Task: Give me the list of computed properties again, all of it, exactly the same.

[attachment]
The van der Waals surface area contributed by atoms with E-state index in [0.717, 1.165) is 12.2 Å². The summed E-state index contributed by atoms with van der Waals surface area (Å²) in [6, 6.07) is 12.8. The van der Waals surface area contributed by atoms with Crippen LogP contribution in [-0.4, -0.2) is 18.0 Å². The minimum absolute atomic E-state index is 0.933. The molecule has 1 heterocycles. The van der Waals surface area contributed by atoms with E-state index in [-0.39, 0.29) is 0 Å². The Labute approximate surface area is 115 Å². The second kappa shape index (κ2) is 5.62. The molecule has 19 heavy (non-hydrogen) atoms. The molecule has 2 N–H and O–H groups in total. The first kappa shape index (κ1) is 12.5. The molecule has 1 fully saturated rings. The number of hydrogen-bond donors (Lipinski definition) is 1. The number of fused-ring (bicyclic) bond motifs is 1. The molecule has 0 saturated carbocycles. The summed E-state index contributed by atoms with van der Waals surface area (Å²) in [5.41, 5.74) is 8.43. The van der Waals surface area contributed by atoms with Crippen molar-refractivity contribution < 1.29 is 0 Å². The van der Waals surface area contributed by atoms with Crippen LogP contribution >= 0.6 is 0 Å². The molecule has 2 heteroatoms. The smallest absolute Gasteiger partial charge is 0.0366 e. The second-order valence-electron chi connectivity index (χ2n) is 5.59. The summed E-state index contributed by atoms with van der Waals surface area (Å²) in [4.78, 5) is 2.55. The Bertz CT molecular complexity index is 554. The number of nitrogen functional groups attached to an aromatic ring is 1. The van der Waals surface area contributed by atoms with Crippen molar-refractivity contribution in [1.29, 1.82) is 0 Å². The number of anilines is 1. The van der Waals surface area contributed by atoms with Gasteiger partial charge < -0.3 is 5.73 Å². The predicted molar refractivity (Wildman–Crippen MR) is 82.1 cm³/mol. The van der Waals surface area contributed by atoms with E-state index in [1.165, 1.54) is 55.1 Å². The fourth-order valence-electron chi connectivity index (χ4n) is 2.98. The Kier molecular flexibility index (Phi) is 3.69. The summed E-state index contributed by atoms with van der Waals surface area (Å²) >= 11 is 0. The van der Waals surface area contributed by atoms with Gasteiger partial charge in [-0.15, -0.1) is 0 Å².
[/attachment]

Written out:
The van der Waals surface area contributed by atoms with E-state index in [0.717, 1.165) is 12.2 Å². The summed E-state index contributed by atoms with van der Waals surface area (Å²) in [6, 6.07) is 12.8. The van der Waals surface area contributed by atoms with Crippen LogP contribution in [-0.4, -0.2) is 18.0 Å². The minimum absolute atomic E-state index is 0.933. The molecule has 1 heterocycles. The van der Waals surface area contributed by atoms with E-state index in [-0.39, 0.29) is 0 Å². The Labute approximate surface area is 115 Å². The second kappa shape index (κ2) is 5.62. The molecule has 19 heavy (non-hydrogen) atoms. The molecule has 2 N–H and O–H groups in total. The first kappa shape index (κ1) is 12.5. The molecule has 1 fully saturated rings. The number of hydrogen-bond donors (Lipinski definition) is 1. The number of fused-ring (bicyclic) bond motifs is 1. The molecule has 0 saturated carbocycles. The summed E-state index contributed by atoms with van der Waals surface area (Å²) in [5.41, 5.74) is 8.43. The van der Waals surface area contributed by atoms with Crippen molar-refractivity contribution < 1.29 is 0 Å². The van der Waals surface area contributed by atoms with Crippen LogP contribution >= 0.6 is 0 Å². The molecule has 2 heteroatoms. The smallest absolute Gasteiger partial charge is 0.0366 e. The second-order valence-electron chi connectivity index (χ2n) is 5.59. The summed E-state index contributed by atoms with van der Waals surface area (Å²) in [4.78, 5) is 2.55. The Bertz CT molecular complexity index is 554. The number of nitrogen functional groups attached to an aromatic ring is 1. The van der Waals surface area contributed by atoms with Crippen molar-refractivity contribution in [1.29, 1.82) is 0 Å². The number of anilines is 1. The van der Waals surface area contributed by atoms with Gasteiger partial charge < -0.3 is 5.73 Å². The predicted molar refractivity (Wildman–Crippen MR) is 82.1 cm³/mol. The van der Waals surface area contributed by atoms with E-state index in [1.165, 1.54) is 55.1 Å². The fourth-order valence-electron chi connectivity index (χ4n) is 2.98. The Kier molecular flexibility index (Phi) is 3.69. The summed E-state index contributed by atoms with van der Waals surface area (Å²) >= 11 is 0. The van der Waals surface area contributed by atoms with Gasteiger partial charge in [-0.15, -0.1) is 0 Å².